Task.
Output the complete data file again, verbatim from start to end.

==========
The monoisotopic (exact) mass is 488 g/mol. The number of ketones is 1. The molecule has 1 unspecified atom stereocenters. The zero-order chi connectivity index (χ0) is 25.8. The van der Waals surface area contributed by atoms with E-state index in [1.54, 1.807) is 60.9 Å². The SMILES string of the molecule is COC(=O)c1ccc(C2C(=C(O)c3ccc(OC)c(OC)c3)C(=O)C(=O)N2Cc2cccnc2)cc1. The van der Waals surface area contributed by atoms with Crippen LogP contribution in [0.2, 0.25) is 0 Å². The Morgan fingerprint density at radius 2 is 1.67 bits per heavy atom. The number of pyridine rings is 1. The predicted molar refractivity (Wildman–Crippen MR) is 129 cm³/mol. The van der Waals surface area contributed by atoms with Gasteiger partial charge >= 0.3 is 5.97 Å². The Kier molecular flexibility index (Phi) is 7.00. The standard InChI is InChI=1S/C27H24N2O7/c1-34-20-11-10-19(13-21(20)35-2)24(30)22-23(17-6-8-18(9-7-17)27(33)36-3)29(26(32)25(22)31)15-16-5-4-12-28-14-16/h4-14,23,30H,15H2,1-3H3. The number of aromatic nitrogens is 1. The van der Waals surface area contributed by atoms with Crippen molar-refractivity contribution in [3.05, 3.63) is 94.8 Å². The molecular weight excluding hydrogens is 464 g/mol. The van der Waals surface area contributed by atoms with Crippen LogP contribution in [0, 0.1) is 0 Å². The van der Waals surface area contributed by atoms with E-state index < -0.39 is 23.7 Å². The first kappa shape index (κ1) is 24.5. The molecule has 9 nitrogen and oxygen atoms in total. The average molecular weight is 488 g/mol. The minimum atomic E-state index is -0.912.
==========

The monoisotopic (exact) mass is 488 g/mol. The number of ketones is 1. The molecule has 1 unspecified atom stereocenters. The zero-order chi connectivity index (χ0) is 25.8. The van der Waals surface area contributed by atoms with E-state index in [1.54, 1.807) is 60.9 Å². The SMILES string of the molecule is COC(=O)c1ccc(C2C(=C(O)c3ccc(OC)c(OC)c3)C(=O)C(=O)N2Cc2cccnc2)cc1. The van der Waals surface area contributed by atoms with Crippen LogP contribution in [0.2, 0.25) is 0 Å². The Morgan fingerprint density at radius 2 is 1.67 bits per heavy atom. The number of pyridine rings is 1. The predicted molar refractivity (Wildman–Crippen MR) is 129 cm³/mol. The van der Waals surface area contributed by atoms with Gasteiger partial charge >= 0.3 is 5.97 Å². The Kier molecular flexibility index (Phi) is 7.00. The standard InChI is InChI=1S/C27H24N2O7/c1-34-20-11-10-19(13-21(20)35-2)24(30)22-23(17-6-8-18(9-7-17)27(33)36-3)29(26(32)25(22)31)15-16-5-4-12-28-14-16/h4-14,23,30H,15H2,1-3H3. The number of aromatic nitrogens is 1. The van der Waals surface area contributed by atoms with Crippen molar-refractivity contribution in [3.05, 3.63) is 94.8 Å². The molecular weight excluding hydrogens is 464 g/mol. The van der Waals surface area contributed by atoms with Crippen LogP contribution in [0, 0.1) is 0 Å². The van der Waals surface area contributed by atoms with E-state index < -0.39 is 23.7 Å². The first kappa shape index (κ1) is 24.5. The molecule has 9 nitrogen and oxygen atoms in total. The average molecular weight is 488 g/mol. The minimum atomic E-state index is -0.912.